With reference to the guidelines as set out above, I am satisfied that some of the information in the records is confidential, inherently private and sensitive concerning relatives that the applicant has stated are deceased. I find that release of this information is not appropriate under the Regulations having regard to the various factors listed in the Guidelines. However, I am not satisfied that granting access to some of the withheld information in the records will disclose confidential, private or sensitive information of the type described by the Agency. Neither am I satisfied that release of certain records in part will be misleading.
I take the view that the public interest, including the public interest in the confidentiality of personal information, would not on balance be better served by granting access to such information.
I am not satisfied that the Agency has justified its refusal of the applicant's request for access to all the withheld information in the records under section 37(1). In my view, having regard to all the circumstances, the public interest would on balance be better served by granting than by refusing to grant the applicant's request in relation to some of the records relating to family members who are deceased and to whom she is next of kin. I therefore find that the Agency was not justified in refusing the applicant's request for access to certain withheld information in the records as identified in the appendix attached to this decision.
Personal Information relating to other parties
Some of the records held by the Agency contain references to a number of third parties, in respect of whom if deceased I cannot be certain that the applicant is the next of kin, as well as persons who are still living. I cannot apply the Regulations do not provide for a right of access to such information. Section 37(7) provides for the mandatory refusal of a request where access to the record would in addition to disclosing personal information relating to the requester, disclose personal information relating to individuals other than the requester (joint personal information).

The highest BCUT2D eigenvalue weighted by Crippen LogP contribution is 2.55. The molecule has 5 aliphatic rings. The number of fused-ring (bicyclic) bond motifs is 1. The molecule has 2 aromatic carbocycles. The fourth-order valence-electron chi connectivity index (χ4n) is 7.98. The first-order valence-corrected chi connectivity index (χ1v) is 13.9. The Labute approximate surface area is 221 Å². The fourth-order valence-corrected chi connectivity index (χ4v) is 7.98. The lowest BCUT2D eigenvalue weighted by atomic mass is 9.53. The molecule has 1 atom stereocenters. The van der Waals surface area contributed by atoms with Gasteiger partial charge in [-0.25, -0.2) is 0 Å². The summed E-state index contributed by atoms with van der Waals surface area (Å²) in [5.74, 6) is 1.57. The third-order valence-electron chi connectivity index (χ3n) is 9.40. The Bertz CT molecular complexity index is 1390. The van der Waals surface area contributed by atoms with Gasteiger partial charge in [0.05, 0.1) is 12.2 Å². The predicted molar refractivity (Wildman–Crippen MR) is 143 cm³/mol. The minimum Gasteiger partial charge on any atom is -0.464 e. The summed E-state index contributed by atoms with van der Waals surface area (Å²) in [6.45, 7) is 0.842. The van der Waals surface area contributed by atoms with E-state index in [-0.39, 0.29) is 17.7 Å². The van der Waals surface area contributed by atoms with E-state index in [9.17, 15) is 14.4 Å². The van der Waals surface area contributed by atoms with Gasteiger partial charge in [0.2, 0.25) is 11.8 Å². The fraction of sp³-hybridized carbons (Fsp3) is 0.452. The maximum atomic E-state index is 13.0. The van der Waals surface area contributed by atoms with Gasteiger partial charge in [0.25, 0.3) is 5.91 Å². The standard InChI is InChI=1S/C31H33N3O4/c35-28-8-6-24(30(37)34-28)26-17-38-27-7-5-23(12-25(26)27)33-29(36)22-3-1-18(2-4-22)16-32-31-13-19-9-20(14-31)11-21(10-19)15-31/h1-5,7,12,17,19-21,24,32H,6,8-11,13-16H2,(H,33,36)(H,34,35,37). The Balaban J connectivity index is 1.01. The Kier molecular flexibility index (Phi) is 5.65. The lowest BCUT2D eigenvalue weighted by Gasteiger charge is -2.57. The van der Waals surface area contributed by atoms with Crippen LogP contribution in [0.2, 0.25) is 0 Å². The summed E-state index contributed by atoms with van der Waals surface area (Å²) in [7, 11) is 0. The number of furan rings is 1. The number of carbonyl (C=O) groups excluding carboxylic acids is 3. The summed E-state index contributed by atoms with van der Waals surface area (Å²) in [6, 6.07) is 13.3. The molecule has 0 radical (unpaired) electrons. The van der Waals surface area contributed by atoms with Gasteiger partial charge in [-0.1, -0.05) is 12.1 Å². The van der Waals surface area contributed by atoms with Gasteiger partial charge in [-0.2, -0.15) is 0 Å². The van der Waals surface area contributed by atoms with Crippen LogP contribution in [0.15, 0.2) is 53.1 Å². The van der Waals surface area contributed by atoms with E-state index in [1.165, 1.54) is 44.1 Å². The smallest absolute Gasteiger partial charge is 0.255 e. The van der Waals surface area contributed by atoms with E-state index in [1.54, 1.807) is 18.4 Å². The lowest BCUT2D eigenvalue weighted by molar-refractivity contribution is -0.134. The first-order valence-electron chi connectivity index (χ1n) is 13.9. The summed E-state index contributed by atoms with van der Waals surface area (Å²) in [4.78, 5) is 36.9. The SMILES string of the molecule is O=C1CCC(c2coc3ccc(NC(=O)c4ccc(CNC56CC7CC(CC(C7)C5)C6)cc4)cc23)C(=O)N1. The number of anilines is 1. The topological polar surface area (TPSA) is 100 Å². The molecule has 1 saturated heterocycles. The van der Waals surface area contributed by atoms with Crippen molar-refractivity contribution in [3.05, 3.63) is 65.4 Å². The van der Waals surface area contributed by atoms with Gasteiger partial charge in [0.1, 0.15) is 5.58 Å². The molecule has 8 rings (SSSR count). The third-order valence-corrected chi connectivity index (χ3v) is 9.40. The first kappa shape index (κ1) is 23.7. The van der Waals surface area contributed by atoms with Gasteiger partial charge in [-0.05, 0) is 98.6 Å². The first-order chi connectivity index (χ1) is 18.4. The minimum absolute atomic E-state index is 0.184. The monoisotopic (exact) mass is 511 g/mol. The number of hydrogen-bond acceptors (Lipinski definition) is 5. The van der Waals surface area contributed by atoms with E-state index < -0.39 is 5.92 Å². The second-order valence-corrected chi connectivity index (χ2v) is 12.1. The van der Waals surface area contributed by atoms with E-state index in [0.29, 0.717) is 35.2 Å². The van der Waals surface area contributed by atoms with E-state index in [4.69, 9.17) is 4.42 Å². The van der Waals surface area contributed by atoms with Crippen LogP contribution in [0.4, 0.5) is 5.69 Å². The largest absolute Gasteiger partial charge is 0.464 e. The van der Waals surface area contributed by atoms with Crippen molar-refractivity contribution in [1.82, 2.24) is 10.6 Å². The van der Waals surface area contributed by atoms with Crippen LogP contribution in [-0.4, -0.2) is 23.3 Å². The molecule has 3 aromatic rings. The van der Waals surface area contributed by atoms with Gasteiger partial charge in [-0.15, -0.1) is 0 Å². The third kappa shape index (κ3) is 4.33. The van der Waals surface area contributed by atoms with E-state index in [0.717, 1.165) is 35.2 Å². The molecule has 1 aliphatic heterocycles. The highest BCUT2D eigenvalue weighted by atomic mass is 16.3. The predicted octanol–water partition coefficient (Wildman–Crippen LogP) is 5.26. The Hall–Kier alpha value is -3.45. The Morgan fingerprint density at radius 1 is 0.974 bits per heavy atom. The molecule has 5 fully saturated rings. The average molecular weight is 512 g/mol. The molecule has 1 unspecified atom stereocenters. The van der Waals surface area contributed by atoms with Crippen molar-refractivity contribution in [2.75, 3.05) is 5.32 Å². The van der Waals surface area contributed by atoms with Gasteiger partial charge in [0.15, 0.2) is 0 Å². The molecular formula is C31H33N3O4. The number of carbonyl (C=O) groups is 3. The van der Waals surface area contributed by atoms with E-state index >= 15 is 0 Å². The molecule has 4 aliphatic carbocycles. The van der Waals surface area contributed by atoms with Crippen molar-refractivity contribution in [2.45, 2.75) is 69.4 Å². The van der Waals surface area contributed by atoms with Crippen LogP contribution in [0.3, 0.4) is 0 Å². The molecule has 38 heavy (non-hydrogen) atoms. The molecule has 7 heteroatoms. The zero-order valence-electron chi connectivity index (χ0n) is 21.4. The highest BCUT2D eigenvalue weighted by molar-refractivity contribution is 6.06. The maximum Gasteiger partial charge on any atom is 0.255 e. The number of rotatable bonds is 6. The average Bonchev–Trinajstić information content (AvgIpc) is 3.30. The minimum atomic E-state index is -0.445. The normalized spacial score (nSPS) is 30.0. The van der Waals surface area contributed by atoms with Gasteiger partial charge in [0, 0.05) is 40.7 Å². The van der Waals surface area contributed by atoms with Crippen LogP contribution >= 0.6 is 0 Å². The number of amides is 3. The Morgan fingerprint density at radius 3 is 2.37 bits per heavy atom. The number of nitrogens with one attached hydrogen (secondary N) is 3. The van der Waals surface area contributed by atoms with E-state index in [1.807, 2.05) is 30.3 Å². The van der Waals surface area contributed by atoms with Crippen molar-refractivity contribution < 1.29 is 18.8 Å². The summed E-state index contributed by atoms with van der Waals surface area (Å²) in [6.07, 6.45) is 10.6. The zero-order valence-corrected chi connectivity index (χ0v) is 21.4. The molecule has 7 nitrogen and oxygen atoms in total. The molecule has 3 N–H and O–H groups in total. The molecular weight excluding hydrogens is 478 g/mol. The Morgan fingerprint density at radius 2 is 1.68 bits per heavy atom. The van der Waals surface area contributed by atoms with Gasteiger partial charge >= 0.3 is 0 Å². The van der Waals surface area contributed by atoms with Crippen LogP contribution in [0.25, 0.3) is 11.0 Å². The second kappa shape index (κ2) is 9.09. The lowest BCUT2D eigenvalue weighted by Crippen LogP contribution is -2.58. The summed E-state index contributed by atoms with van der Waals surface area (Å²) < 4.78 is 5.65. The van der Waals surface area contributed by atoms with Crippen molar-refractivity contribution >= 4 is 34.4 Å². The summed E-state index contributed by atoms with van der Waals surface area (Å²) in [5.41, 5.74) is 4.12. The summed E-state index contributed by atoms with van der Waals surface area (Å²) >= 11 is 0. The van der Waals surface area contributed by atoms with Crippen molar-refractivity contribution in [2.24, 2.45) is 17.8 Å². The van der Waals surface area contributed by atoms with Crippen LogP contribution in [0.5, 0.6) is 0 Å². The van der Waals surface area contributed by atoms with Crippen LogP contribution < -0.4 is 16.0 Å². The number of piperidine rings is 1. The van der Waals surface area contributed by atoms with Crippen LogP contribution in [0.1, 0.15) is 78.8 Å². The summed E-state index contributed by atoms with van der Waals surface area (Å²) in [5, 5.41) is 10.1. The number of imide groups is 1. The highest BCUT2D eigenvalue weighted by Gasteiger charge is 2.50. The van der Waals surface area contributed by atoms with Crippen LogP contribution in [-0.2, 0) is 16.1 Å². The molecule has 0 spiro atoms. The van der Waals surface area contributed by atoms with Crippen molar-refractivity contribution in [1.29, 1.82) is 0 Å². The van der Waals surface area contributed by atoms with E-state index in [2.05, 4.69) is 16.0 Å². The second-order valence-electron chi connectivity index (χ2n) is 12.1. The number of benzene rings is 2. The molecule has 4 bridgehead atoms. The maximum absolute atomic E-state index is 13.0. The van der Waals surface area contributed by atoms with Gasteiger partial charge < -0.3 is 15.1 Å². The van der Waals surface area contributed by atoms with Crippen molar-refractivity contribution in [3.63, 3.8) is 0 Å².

Section 2 of the Act includes an exclusion to the definition of personal information that relates to members of staff of an FOI body. It states that in a case where the individual holds or held a position as a member of staff of an FOI body, personal information does not include the name of the individual or information relating to the office or position or its functions or the terms upon and subject to which the individual holds or held that office or occupies or occupied that position or anything written or recorded in any form by the individual in the course of and for the purpose of the performance of the functions aforesaid. Similarly, where the individual is or was a service provider, the name of the individual or information relating to the service or the terms of the contract or anything written or recorded in any form by the individual in the course of and for the purposes of the provision of the service does not comprise personal information.
I am satisfied that, with the exception of record 81, the remaining withheld information is either personal information relating to individuals other than the applicant, or personal information relating to the applicant that is inextricably linked to the personal information of other individuals i.e. joint personal information.
Section 37(2) of the FOI Act sets out certain circumstances in which sections 37(1) and (7) do not apply. I am satisfied that none of those circumstances arise in this case.
Section 37(5) - The Public interest
Section 37(5) of the FOI Act provides that a request that would fall to be refused under sections 37(1) may still be granted where, on balance, (a) the public interest that the request should be granted outweighs the right to privacy of the individual(s) to whom the information relates, or (b) the grant of the information would be to the benefit of the person(s) to whom the information relates.